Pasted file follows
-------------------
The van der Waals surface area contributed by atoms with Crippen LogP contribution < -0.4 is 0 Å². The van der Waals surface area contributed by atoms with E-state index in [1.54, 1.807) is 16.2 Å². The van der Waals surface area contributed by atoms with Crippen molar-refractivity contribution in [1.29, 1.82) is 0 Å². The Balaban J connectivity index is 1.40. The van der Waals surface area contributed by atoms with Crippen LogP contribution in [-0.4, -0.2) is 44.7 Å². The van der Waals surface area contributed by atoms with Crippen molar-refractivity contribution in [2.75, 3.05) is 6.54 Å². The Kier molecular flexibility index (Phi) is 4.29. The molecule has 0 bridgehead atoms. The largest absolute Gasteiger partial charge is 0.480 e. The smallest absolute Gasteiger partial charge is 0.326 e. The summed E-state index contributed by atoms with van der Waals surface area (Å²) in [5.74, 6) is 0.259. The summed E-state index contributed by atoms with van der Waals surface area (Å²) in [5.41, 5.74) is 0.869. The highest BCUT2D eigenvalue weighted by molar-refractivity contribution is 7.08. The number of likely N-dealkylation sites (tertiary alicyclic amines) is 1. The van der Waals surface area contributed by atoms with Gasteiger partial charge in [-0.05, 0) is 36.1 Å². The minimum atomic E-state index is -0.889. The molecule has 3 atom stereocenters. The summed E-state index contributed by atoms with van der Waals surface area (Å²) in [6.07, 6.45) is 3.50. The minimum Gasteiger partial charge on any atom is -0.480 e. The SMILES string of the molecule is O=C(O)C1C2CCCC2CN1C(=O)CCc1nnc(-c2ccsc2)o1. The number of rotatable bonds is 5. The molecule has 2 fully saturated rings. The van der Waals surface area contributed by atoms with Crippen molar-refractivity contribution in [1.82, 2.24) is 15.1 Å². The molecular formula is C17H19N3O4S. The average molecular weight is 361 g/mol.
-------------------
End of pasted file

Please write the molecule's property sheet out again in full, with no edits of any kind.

The van der Waals surface area contributed by atoms with Crippen LogP contribution < -0.4 is 0 Å². The van der Waals surface area contributed by atoms with E-state index in [1.54, 1.807) is 16.2 Å². The van der Waals surface area contributed by atoms with Crippen molar-refractivity contribution in [1.29, 1.82) is 0 Å². The Balaban J connectivity index is 1.40. The van der Waals surface area contributed by atoms with Crippen LogP contribution in [-0.4, -0.2) is 44.7 Å². The van der Waals surface area contributed by atoms with Crippen molar-refractivity contribution in [2.75, 3.05) is 6.54 Å². The Kier molecular flexibility index (Phi) is 4.29. The molecule has 0 bridgehead atoms. The largest absolute Gasteiger partial charge is 0.480 e. The smallest absolute Gasteiger partial charge is 0.326 e. The summed E-state index contributed by atoms with van der Waals surface area (Å²) in [5.74, 6) is 0.259. The summed E-state index contributed by atoms with van der Waals surface area (Å²) in [5.41, 5.74) is 0.869. The highest BCUT2D eigenvalue weighted by molar-refractivity contribution is 7.08. The number of likely N-dealkylation sites (tertiary alicyclic amines) is 1. The van der Waals surface area contributed by atoms with Gasteiger partial charge in [-0.05, 0) is 36.1 Å². The minimum atomic E-state index is -0.889. The molecule has 3 atom stereocenters. The summed E-state index contributed by atoms with van der Waals surface area (Å²) in [6.07, 6.45) is 3.50. The minimum Gasteiger partial charge on any atom is -0.480 e. The SMILES string of the molecule is O=C(O)C1C2CCCC2CN1C(=O)CCc1nnc(-c2ccsc2)o1. The number of rotatable bonds is 5. The molecule has 2 fully saturated rings. The van der Waals surface area contributed by atoms with Crippen molar-refractivity contribution in [1.82, 2.24) is 15.1 Å². The molecular formula is C17H19N3O4S. The average molecular weight is 361 g/mol.